The US and its allies had pressed to hold the meeting Monday, the last day of Norway’s rotating presidency of the council, before Russia takes over Tuesday for the month of February.

Any statement or resolution by the Security Council is extremely unlikely, given Russia’s veto power and its ties with others on the council, including China.

After all 15 council members spoke, the US and Russia sparred again, with Thomas-Greenfield saying she was disappointed in Nebenzia’s comments, stressing that Russian threats of aggression are provocative. I say to Russia simply this: Your actions will speak for themselves, the US envoy said.

Nebenzia shot back: Everything that we wanted to say is in our statement today. However, we really just don’t understand what threats and provocations and escalation by Russia is being talked about.

US President Joe Biden said in a statement that the meeting was a critical step in rallying the world to speak out in one voice to reject the use of force and seek military de-escalation.

At the start of a White House meeting with the ruling emir of Qatar, Biden said the US continues to engage in nonstop diplomacy, but “we are ready no matter what happens.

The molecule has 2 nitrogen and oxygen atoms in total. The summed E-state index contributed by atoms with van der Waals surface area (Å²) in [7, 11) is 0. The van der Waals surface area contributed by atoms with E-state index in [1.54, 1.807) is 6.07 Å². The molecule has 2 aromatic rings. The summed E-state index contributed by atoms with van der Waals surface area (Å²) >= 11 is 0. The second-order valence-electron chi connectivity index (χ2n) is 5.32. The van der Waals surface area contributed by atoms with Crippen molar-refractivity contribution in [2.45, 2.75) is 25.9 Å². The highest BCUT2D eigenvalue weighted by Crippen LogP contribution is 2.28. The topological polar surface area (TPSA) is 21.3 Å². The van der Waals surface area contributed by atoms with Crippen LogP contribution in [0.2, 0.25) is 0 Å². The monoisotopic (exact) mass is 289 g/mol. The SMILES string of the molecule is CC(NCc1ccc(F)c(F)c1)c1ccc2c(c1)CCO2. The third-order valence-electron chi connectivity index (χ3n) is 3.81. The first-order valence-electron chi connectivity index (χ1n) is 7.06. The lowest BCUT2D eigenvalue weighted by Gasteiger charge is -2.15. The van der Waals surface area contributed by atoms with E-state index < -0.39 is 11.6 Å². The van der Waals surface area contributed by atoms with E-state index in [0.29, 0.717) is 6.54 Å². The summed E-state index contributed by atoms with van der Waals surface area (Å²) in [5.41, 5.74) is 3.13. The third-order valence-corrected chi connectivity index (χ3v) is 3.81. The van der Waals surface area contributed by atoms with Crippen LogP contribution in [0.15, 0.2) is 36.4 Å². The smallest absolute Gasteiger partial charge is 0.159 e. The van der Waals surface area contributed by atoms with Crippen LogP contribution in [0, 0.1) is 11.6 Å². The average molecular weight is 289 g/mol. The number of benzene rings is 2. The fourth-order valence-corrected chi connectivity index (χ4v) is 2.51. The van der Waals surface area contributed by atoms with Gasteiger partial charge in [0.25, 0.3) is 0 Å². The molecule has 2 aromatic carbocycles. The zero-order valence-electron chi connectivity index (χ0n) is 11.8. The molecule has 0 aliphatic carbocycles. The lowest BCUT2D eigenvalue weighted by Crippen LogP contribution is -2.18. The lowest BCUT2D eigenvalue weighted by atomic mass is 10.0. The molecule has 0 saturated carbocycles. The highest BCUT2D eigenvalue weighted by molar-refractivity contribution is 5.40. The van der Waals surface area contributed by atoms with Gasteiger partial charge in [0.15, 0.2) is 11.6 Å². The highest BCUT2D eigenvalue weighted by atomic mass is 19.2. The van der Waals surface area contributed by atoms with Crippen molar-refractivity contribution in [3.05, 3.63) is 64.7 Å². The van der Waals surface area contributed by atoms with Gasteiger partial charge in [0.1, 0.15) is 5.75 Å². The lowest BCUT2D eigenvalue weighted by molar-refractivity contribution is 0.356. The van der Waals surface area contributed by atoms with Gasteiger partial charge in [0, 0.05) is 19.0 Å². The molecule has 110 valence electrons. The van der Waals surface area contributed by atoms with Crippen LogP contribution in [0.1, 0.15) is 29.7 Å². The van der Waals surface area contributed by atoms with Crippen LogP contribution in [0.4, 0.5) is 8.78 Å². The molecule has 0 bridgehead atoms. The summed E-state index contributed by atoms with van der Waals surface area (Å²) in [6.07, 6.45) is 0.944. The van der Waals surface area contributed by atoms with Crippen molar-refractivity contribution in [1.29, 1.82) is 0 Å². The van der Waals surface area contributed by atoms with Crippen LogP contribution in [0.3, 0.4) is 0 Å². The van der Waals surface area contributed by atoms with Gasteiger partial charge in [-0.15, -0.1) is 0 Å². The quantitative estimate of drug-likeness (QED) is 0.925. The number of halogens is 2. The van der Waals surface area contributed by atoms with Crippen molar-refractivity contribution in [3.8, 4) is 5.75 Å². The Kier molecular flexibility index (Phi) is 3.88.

Russian Foreign Minister Sergey Lavrov and US Secretary of State Antony Blinken did not make any visible progress in easing the tensions at their meeting in Geneva earlier this month. They are expected to speak by phone Tuesday, according to the Russian Foreign Ministry. A senior State Department official confirmed the Russian account.

Biden warned Ukrainian President Volodymyr Zelenskyy in a phone call Thursday that there is a distinct possibility Russia could begin an incursion in February, but the Ukrainian leader sought to play down the war fears, saying Western alarm over an imminent invasion has prompted many investors in the country’s financial markets to cash out.